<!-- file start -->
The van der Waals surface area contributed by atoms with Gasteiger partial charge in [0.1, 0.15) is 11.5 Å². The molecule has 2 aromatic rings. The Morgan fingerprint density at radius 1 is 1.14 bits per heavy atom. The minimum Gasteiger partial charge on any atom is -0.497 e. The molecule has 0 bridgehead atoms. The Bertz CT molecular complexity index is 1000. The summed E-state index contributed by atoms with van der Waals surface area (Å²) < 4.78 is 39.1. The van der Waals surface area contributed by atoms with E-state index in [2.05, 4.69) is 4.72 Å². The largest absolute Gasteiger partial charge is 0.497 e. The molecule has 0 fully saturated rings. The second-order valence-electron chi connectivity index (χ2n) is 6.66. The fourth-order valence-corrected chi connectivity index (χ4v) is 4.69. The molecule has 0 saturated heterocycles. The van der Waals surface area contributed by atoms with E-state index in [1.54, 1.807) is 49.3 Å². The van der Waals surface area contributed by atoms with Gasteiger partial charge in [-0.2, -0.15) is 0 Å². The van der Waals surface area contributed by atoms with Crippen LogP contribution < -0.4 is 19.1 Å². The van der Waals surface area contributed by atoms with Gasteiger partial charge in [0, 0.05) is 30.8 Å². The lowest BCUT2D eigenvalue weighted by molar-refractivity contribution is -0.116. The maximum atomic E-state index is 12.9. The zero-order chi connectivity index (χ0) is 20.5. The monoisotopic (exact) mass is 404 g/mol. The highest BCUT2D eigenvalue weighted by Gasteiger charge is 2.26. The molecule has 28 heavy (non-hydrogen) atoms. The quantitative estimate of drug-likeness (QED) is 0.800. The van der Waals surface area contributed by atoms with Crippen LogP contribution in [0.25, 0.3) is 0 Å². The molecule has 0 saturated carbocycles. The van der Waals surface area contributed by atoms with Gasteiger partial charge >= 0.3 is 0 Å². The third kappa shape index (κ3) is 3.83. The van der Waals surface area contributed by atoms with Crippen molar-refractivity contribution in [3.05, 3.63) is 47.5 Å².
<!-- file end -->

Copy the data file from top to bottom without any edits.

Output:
The van der Waals surface area contributed by atoms with Gasteiger partial charge in [0.1, 0.15) is 11.5 Å². The molecule has 2 aromatic rings. The Morgan fingerprint density at radius 1 is 1.14 bits per heavy atom. The minimum Gasteiger partial charge on any atom is -0.497 e. The molecule has 0 bridgehead atoms. The Bertz CT molecular complexity index is 1000. The summed E-state index contributed by atoms with van der Waals surface area (Å²) < 4.78 is 39.1. The van der Waals surface area contributed by atoms with E-state index in [2.05, 4.69) is 4.72 Å². The largest absolute Gasteiger partial charge is 0.497 e. The molecule has 0 fully saturated rings. The second-order valence-electron chi connectivity index (χ2n) is 6.66. The fourth-order valence-corrected chi connectivity index (χ4v) is 4.69. The molecule has 0 saturated heterocycles. The van der Waals surface area contributed by atoms with E-state index in [1.54, 1.807) is 49.3 Å². The van der Waals surface area contributed by atoms with Gasteiger partial charge in [-0.2, -0.15) is 0 Å². The van der Waals surface area contributed by atoms with Crippen LogP contribution < -0.4 is 19.1 Å². The van der Waals surface area contributed by atoms with Gasteiger partial charge in [0, 0.05) is 30.8 Å². The lowest BCUT2D eigenvalue weighted by molar-refractivity contribution is -0.116. The maximum atomic E-state index is 12.9. The zero-order chi connectivity index (χ0) is 20.5. The monoisotopic (exact) mass is 404 g/mol. The highest BCUT2D eigenvalue weighted by Gasteiger charge is 2.26. The molecule has 28 heavy (non-hydrogen) atoms. The quantitative estimate of drug-likeness (QED) is 0.800. The van der Waals surface area contributed by atoms with Crippen LogP contribution in [0.25, 0.3) is 0 Å². The molecule has 0 saturated carbocycles. The van der Waals surface area contributed by atoms with Gasteiger partial charge >= 0.3 is 0 Å². The third kappa shape index (κ3) is 3.83. The van der Waals surface area contributed by atoms with Crippen molar-refractivity contribution in [3.05, 3.63) is 47.5 Å².